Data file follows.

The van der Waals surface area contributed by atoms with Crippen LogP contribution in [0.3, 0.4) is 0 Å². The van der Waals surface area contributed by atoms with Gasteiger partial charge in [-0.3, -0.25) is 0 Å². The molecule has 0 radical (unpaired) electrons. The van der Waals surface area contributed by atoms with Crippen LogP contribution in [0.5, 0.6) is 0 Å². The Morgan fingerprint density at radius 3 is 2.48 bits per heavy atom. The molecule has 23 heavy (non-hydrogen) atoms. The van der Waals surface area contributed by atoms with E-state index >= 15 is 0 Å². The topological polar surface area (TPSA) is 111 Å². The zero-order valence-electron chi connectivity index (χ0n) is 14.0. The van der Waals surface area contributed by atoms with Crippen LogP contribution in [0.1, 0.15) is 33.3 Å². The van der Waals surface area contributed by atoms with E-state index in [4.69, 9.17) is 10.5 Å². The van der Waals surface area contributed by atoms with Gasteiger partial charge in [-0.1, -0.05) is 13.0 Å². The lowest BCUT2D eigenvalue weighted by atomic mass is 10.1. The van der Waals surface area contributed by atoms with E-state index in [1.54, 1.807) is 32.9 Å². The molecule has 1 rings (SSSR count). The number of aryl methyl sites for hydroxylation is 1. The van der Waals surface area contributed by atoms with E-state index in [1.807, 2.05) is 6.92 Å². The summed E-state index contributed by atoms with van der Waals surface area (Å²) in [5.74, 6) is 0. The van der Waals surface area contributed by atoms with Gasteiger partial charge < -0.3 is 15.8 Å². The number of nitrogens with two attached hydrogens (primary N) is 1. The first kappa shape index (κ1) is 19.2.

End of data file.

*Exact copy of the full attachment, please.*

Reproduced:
The van der Waals surface area contributed by atoms with Crippen LogP contribution in [0.3, 0.4) is 0 Å². The van der Waals surface area contributed by atoms with Gasteiger partial charge in [-0.3, -0.25) is 0 Å². The molecule has 0 radical (unpaired) electrons. The van der Waals surface area contributed by atoms with Crippen LogP contribution in [0.5, 0.6) is 0 Å². The Morgan fingerprint density at radius 3 is 2.48 bits per heavy atom. The molecule has 23 heavy (non-hydrogen) atoms. The van der Waals surface area contributed by atoms with E-state index >= 15 is 0 Å². The topological polar surface area (TPSA) is 111 Å². The zero-order valence-electron chi connectivity index (χ0n) is 14.0. The van der Waals surface area contributed by atoms with Crippen LogP contribution in [0.1, 0.15) is 33.3 Å². The van der Waals surface area contributed by atoms with E-state index in [4.69, 9.17) is 10.5 Å². The van der Waals surface area contributed by atoms with Gasteiger partial charge in [-0.1, -0.05) is 13.0 Å². The lowest BCUT2D eigenvalue weighted by atomic mass is 10.1. The van der Waals surface area contributed by atoms with E-state index in [1.54, 1.807) is 32.9 Å². The molecule has 1 rings (SSSR count). The number of aryl methyl sites for hydroxylation is 1. The van der Waals surface area contributed by atoms with E-state index in [1.807, 2.05) is 6.92 Å². The summed E-state index contributed by atoms with van der Waals surface area (Å²) in [5.74, 6) is 0. The van der Waals surface area contributed by atoms with Gasteiger partial charge < -0.3 is 15.8 Å². The number of nitrogens with two attached hydrogens (primary N) is 1. The first kappa shape index (κ1) is 19.2.